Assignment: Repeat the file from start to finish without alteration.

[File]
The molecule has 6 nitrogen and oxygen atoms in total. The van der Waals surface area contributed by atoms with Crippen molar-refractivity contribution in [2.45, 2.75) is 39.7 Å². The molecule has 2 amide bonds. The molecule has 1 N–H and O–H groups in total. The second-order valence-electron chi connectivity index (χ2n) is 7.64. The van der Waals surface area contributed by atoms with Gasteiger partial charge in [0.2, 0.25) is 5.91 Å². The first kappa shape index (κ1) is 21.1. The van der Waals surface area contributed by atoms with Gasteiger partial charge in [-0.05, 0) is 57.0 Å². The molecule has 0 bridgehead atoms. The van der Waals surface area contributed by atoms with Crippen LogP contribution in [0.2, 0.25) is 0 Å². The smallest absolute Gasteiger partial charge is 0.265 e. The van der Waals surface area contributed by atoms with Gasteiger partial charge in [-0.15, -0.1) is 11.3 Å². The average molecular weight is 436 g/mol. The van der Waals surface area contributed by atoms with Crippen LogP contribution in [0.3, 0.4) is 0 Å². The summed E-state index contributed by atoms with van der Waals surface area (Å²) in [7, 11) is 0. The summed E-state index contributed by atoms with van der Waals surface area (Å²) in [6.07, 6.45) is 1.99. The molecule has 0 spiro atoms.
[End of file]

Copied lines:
The molecule has 6 nitrogen and oxygen atoms in total. The van der Waals surface area contributed by atoms with Crippen molar-refractivity contribution in [2.45, 2.75) is 39.7 Å². The molecule has 2 amide bonds. The molecule has 1 N–H and O–H groups in total. The second-order valence-electron chi connectivity index (χ2n) is 7.64. The van der Waals surface area contributed by atoms with Gasteiger partial charge in [0.2, 0.25) is 5.91 Å². The first kappa shape index (κ1) is 21.1. The van der Waals surface area contributed by atoms with Gasteiger partial charge in [-0.05, 0) is 57.0 Å². The molecule has 0 bridgehead atoms. The van der Waals surface area contributed by atoms with Crippen LogP contribution in [0.2, 0.25) is 0 Å². The smallest absolute Gasteiger partial charge is 0.265 e. The van der Waals surface area contributed by atoms with Gasteiger partial charge in [-0.15, -0.1) is 11.3 Å². The average molecular weight is 436 g/mol. The van der Waals surface area contributed by atoms with Crippen LogP contribution in [0.3, 0.4) is 0 Å². The summed E-state index contributed by atoms with van der Waals surface area (Å²) in [7, 11) is 0. The summed E-state index contributed by atoms with van der Waals surface area (Å²) in [6.07, 6.45) is 1.99. The molecule has 0 spiro atoms.